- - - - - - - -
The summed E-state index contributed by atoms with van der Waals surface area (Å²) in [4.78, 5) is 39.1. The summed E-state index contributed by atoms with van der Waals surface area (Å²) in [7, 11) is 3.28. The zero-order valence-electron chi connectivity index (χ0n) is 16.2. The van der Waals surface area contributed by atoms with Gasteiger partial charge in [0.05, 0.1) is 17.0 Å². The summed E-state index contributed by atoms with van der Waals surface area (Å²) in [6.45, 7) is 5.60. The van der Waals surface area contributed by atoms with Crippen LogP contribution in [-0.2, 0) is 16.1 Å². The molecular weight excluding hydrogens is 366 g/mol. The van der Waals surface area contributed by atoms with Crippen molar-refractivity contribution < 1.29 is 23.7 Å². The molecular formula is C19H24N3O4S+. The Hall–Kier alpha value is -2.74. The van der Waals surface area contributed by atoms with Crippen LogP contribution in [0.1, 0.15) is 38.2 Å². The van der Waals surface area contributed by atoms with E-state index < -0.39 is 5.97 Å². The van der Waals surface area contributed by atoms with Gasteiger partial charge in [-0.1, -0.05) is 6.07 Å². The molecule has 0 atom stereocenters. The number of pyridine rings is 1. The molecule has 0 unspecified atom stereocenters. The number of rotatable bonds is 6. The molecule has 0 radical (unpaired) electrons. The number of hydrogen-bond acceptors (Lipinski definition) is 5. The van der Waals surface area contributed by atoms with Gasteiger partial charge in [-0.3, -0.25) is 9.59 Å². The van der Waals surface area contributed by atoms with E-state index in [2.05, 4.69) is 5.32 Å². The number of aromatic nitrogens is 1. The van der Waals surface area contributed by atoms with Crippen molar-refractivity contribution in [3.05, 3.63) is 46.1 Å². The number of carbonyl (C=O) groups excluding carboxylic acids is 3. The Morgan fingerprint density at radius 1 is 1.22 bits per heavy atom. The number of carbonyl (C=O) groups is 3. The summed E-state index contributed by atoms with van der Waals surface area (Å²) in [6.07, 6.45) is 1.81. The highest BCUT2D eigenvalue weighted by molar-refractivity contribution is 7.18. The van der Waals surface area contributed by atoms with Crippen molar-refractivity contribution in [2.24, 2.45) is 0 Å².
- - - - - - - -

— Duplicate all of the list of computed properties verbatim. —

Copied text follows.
The summed E-state index contributed by atoms with van der Waals surface area (Å²) in [4.78, 5) is 39.1. The summed E-state index contributed by atoms with van der Waals surface area (Å²) in [7, 11) is 3.28. The zero-order valence-electron chi connectivity index (χ0n) is 16.2. The van der Waals surface area contributed by atoms with Gasteiger partial charge in [0.05, 0.1) is 17.0 Å². The summed E-state index contributed by atoms with van der Waals surface area (Å²) in [6.45, 7) is 5.60. The van der Waals surface area contributed by atoms with Crippen LogP contribution in [-0.2, 0) is 16.1 Å². The molecular weight excluding hydrogens is 366 g/mol. The van der Waals surface area contributed by atoms with Crippen molar-refractivity contribution < 1.29 is 23.7 Å². The molecular formula is C19H24N3O4S+. The Hall–Kier alpha value is -2.74. The van der Waals surface area contributed by atoms with Crippen LogP contribution in [0.1, 0.15) is 38.2 Å². The van der Waals surface area contributed by atoms with E-state index < -0.39 is 5.97 Å². The van der Waals surface area contributed by atoms with Gasteiger partial charge in [-0.1, -0.05) is 6.07 Å². The molecule has 0 atom stereocenters. The number of pyridine rings is 1. The molecule has 0 unspecified atom stereocenters. The number of rotatable bonds is 6. The molecule has 0 radical (unpaired) electrons. The number of hydrogen-bond acceptors (Lipinski definition) is 5. The van der Waals surface area contributed by atoms with Gasteiger partial charge in [-0.3, -0.25) is 9.59 Å². The van der Waals surface area contributed by atoms with E-state index in [2.05, 4.69) is 5.32 Å². The number of aromatic nitrogens is 1. The van der Waals surface area contributed by atoms with Crippen molar-refractivity contribution in [3.05, 3.63) is 46.1 Å². The number of carbonyl (C=O) groups excluding carboxylic acids is 3. The Morgan fingerprint density at radius 1 is 1.22 bits per heavy atom. The number of carbonyl (C=O) groups is 3. The summed E-state index contributed by atoms with van der Waals surface area (Å²) in [6.07, 6.45) is 1.81. The highest BCUT2D eigenvalue weighted by molar-refractivity contribution is 7.18. The van der Waals surface area contributed by atoms with Crippen molar-refractivity contribution in [2.24, 2.45) is 0 Å².